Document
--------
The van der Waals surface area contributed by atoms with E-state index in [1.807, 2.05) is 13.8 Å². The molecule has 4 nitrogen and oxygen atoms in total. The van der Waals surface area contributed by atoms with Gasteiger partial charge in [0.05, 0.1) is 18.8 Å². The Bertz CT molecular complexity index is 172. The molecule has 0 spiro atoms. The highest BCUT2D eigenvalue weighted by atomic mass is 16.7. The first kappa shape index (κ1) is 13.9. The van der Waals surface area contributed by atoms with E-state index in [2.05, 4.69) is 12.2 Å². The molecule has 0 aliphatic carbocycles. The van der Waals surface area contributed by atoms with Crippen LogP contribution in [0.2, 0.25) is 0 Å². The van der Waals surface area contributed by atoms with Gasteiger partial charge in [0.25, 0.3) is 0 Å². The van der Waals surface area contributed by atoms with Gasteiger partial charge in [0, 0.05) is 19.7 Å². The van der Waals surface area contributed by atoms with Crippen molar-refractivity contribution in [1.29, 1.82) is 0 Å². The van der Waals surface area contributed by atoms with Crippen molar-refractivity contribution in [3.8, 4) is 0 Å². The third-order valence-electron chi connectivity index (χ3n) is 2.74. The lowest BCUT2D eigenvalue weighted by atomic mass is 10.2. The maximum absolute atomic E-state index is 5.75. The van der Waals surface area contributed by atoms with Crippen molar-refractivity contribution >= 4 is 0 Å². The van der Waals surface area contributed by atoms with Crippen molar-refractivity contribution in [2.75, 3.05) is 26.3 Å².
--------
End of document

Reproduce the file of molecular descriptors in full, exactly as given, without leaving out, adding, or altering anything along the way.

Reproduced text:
The van der Waals surface area contributed by atoms with E-state index in [1.807, 2.05) is 13.8 Å². The molecule has 4 nitrogen and oxygen atoms in total. The van der Waals surface area contributed by atoms with Gasteiger partial charge in [0.05, 0.1) is 18.8 Å². The Bertz CT molecular complexity index is 172. The molecule has 0 spiro atoms. The highest BCUT2D eigenvalue weighted by atomic mass is 16.7. The first kappa shape index (κ1) is 13.9. The van der Waals surface area contributed by atoms with E-state index in [2.05, 4.69) is 12.2 Å². The molecule has 0 aliphatic carbocycles. The van der Waals surface area contributed by atoms with Crippen LogP contribution in [0.2, 0.25) is 0 Å². The van der Waals surface area contributed by atoms with Gasteiger partial charge in [0.25, 0.3) is 0 Å². The van der Waals surface area contributed by atoms with Gasteiger partial charge in [0, 0.05) is 19.7 Å². The van der Waals surface area contributed by atoms with Crippen molar-refractivity contribution in [1.29, 1.82) is 0 Å². The van der Waals surface area contributed by atoms with Crippen molar-refractivity contribution in [3.8, 4) is 0 Å². The third-order valence-electron chi connectivity index (χ3n) is 2.74. The lowest BCUT2D eigenvalue weighted by atomic mass is 10.2. The maximum absolute atomic E-state index is 5.75. The van der Waals surface area contributed by atoms with Crippen molar-refractivity contribution >= 4 is 0 Å². The van der Waals surface area contributed by atoms with Crippen molar-refractivity contribution in [2.75, 3.05) is 26.3 Å².